ForumHelpSearchMy ProfileSite InfoGuests InfoRepertoireLinks
This month it is all games in the Classical, more by accident than design.

Download PGN of January '15 KID games

>> Previous Update >>

Classical - Makagonov 6.h3 e5 7.d5 Nh5 8.g3 [E90]

In the heavyweight rapid game Aronian - Radjabov, we look at 6.h3 e5 7.d5 Nh5 8.g3 a5 9.Nh2 Na6 10.Be2 Nf6 11.Ng4 Nd7 12.Nh6+ Kh8 13.h4 Ndc5 14.g4!?:

Following 14...f5 15.h5 Black finds 15...fxe4! 16.hxg6 Qf6! hitting f2.The fast time control leads to several errors but it is clear that Black was the one with the chances.

Let's look at 6.h3 e5 7.d5 Nh5 8.g3 Na6 9.Be2 f5 10.exf5 gxf5 11.Ng5:

White has pretty much lost every game with this move, and Black also prevails in Otero Acosta - Bruzon Batista. However, that does not mean that it is all objectively bad for White. Hard to handle, perhaps.

Petrosian 7.d5 a5 8.Bg5 h6 9.Be3!? [E92]

The big news this month is the game Kramnik - Nakamura where the former World Champion uncorks what looks like a harmless sideline with 6.Nf3 e5 7.d5 a5 8.Bg5 h6 9.Be3!?:

I do not think this will constitute a long-term threat to 7...a5, but for one game it worked very well as Kramnik had looked at it very deeply.

7...exd4, 12.Bf4 h5 13.Nf5! [E94]

One could say that one of my 'pet peeves' was Black going into the suicidal-looking 6.Be2 e5 7.0-0 exd4 8.Nxd4 Re8 9.f3 c6 10.Kh1 Nh5 11.g4 Nf6 12.Bf4 h5 13.Nf5! line:

I even 'threatened' to keep annotating Black's losses until everyone wised up. However, in Zontakh - Kovalev Black went into this line and survived. Can Black's play be revived? Maybe, but I do not think players will be lining up to defend Black's position.

Mar del Plata - 9.a4 [E97]

In Nikcevic - Djukic we see the system with 6.Be2 e5 7.0-0 Nc6 8.d5 Ne7 9.a4:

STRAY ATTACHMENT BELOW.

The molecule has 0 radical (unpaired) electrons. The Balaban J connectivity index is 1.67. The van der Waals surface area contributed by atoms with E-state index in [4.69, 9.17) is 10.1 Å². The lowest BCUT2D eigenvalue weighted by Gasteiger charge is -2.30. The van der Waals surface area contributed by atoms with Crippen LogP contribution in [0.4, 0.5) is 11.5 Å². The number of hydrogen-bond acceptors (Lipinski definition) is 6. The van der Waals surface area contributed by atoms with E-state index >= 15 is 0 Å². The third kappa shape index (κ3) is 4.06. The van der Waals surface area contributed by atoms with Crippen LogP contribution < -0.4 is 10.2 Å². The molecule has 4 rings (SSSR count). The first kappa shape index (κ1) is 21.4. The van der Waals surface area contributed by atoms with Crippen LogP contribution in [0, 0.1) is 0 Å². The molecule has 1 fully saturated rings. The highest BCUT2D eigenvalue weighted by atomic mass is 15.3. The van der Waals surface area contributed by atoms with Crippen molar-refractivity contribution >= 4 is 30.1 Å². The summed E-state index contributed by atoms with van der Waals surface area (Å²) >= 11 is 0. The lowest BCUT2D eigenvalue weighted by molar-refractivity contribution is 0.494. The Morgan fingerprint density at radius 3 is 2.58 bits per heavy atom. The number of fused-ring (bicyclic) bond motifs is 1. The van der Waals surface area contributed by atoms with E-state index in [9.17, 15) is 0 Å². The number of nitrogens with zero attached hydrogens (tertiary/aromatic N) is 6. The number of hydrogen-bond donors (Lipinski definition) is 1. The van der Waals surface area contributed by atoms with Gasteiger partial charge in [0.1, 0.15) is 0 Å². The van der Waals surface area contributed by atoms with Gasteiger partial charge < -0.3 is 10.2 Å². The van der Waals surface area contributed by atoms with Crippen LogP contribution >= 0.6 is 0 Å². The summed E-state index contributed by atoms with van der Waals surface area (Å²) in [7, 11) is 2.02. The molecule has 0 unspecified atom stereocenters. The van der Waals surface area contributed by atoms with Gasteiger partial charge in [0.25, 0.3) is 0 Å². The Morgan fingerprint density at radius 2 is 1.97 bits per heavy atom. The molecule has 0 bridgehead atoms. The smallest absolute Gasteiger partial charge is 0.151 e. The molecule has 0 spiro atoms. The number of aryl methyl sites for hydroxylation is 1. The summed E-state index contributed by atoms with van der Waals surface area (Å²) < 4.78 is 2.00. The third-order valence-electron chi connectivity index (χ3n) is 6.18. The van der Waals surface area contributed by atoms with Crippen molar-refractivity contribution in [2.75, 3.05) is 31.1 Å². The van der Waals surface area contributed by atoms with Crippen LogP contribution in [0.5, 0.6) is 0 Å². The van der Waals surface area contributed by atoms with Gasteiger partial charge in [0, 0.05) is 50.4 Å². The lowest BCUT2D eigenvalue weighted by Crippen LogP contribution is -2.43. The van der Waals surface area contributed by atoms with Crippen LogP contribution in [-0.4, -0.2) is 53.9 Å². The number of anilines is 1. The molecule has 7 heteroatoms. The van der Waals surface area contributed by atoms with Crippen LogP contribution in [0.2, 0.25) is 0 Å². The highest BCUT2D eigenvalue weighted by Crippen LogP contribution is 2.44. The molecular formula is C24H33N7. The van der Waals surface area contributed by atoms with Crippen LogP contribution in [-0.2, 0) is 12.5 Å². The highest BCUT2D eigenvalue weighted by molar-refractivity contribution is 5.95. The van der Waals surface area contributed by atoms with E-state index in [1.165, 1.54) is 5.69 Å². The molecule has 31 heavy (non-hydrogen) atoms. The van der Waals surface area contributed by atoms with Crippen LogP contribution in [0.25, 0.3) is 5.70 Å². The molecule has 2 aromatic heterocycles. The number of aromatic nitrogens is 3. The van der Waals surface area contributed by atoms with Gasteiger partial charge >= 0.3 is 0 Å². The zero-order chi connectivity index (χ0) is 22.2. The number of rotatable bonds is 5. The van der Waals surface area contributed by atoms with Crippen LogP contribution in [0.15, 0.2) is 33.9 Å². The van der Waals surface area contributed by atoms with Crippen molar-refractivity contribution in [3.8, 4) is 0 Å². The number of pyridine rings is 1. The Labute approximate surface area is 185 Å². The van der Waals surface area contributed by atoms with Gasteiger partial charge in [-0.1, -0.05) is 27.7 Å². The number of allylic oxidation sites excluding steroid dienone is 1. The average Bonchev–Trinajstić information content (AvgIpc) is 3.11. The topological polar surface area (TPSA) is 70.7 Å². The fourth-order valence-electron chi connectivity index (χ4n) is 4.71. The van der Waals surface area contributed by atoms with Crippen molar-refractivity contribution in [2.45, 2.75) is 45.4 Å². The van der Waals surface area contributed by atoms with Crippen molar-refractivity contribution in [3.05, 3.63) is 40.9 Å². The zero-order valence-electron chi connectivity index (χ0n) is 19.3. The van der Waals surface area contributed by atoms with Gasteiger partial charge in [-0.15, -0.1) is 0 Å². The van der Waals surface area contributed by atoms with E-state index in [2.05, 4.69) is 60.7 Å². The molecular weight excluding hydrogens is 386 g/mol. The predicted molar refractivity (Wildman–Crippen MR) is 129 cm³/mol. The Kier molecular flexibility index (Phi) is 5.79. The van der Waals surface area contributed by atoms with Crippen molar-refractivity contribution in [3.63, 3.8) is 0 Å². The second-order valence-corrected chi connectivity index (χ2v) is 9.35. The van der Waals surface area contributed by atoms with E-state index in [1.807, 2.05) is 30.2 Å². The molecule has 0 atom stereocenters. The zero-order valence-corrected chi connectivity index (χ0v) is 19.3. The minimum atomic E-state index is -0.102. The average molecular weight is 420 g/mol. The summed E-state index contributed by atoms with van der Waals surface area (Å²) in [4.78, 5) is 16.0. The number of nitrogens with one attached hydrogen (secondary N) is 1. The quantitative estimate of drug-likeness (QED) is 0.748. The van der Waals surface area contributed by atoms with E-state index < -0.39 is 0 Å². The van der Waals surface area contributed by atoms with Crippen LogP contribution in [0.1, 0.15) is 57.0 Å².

While this line does not look like it should be dangerous theoretically, it is rather tricky. 9...a5 10.Ne1 Nd7 11.Nd3 f5 12.f3 Kh8 is a reasonable response, but White should still be able to pose some small concerns, despite the result of this game.

9.Ne1 Main line [E99]

After 9.Ne1 Nd7 10.Be3 f5 11.f3 f4 12.Bf2 g5 13.Rc1 I have stated before than in general I do not believe in 13...Rf6 intending ...Rh6,...Qe8-h5 unless there are highly favourable circumstances:

The normal move is 13...Ng6 angling for ...g4. The game Kjartansson - Becerra Rivero illustrates why rather well. Essentially, I think Black's plan is just too narrow and thus easy to deal with.

In the rather modern line with 9.Ne1 Nd7 10.Be3 f5 11.f3 f4 12.Bf2 g5 13.g4 our main game sees a novelty after 13...h5 14.h3 Ng6 15.Nd3 with 15...Rf6?:

I do not mean to be too harsh, but I think that this move is much worse than Radjabov's 15...Rf7 for several reasons. Black gets into a huge mess in Reinderman - Van Foreest.

After an unusual move order, 1.e4 g6 2.d4 Bg7 3.c4 d6 4.Nc3 Nf6 5.Be2 0-0 6.Nf3 e5 7.0-0 Nc6 8.d5 Ne7 9.a4 a5 10.Ne1 Nd7 11.Nd3 b6 12.Be3 f5 13.f3 f4 14.Bf2 g5 15.b4 axb4 16.Nxb4 is a rather well-known main line:

Vocaturo - Azaladze is the first time I saw Black play 16...Ra5!? Black physically blocks the advance of the White a-pawn. White's knight cannot chase it away, and bringing the bishop to e1 and clearing the e1-a5 diagonal of both knights takes time. I remain slightly suspicious, however. The game is interesting as Black goes into an endgame down an exchange and a pawn and yet seem to hold rather easily!

Until next month, David

>> Previous Update >>

Don't hesitate to share your thoughts and suggestions with me. Any queries or comments to the KID Forum, or to me directly at (subscribers only) would be most welcome.